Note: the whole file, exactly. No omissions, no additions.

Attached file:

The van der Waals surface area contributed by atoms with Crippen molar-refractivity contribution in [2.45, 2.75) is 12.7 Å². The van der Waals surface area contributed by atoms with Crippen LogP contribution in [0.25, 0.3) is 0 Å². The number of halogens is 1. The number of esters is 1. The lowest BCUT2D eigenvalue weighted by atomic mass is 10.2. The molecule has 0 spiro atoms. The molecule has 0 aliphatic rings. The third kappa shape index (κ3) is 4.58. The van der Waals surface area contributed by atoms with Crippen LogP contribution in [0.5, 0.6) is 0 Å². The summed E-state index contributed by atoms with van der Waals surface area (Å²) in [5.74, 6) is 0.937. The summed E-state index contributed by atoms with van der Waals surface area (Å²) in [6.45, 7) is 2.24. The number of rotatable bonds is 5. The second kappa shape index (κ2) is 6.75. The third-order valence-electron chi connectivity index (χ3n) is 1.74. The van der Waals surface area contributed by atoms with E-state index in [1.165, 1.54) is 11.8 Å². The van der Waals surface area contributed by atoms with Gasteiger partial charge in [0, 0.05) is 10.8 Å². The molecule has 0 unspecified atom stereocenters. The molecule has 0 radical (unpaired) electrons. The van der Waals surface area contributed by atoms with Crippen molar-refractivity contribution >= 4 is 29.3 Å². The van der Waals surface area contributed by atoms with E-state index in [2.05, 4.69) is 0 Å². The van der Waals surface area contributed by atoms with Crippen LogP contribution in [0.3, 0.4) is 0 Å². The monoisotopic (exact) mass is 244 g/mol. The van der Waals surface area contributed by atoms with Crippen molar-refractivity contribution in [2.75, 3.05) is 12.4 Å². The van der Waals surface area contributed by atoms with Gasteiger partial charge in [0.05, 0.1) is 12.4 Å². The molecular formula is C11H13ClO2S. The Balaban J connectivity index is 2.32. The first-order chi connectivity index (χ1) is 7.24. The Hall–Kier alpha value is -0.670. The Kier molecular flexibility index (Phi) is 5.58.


The van der Waals surface area contributed by atoms with Crippen molar-refractivity contribution in [2.45, 2.75) is 12.7 Å². The van der Waals surface area contributed by atoms with Crippen LogP contribution in [0.25, 0.3) is 0 Å². The number of halogens is 1. The number of esters is 1. The lowest BCUT2D eigenvalue weighted by atomic mass is 10.2. The molecule has 0 spiro atoms. The molecule has 0 aliphatic rings. The third kappa shape index (κ3) is 4.58. The van der Waals surface area contributed by atoms with Crippen LogP contribution in [0.5, 0.6) is 0 Å². The summed E-state index contributed by atoms with van der Waals surface area (Å²) in [5.74, 6) is 0.937. The summed E-state index contributed by atoms with van der Waals surface area (Å²) in [6.45, 7) is 2.24. The number of rotatable bonds is 5. The second kappa shape index (κ2) is 6.75. The third-order valence-electron chi connectivity index (χ3n) is 1.74. The van der Waals surface area contributed by atoms with E-state index in [1.165, 1.54) is 11.8 Å². The van der Waals surface area contributed by atoms with Gasteiger partial charge in [0, 0.05) is 10.8 Å². The molecule has 0 unspecified atom stereocenters. The molecule has 0 radical (unpaired) electrons. The van der Waals surface area contributed by atoms with Crippen molar-refractivity contribution >= 4 is 29.3 Å². The van der Waals surface area contributed by atoms with E-state index in [2.05, 4.69) is 0 Å². The van der Waals surface area contributed by atoms with Crippen LogP contribution in [0.3, 0.4) is 0 Å². The monoisotopic (exact) mass is 244 g/mol. The van der Waals surface area contributed by atoms with Crippen molar-refractivity contribution in [2.75, 3.05) is 12.4 Å². The van der Waals surface area contributed by atoms with Gasteiger partial charge in [0.05, 0.1) is 12.4 Å². The molecular formula is C11H13ClO2S. The Balaban J connectivity index is 2.32. The first-order chi connectivity index (χ1) is 7.24. The Hall–Kier alpha value is -0.670. The Kier molecular flexibility index (Phi) is 5.58.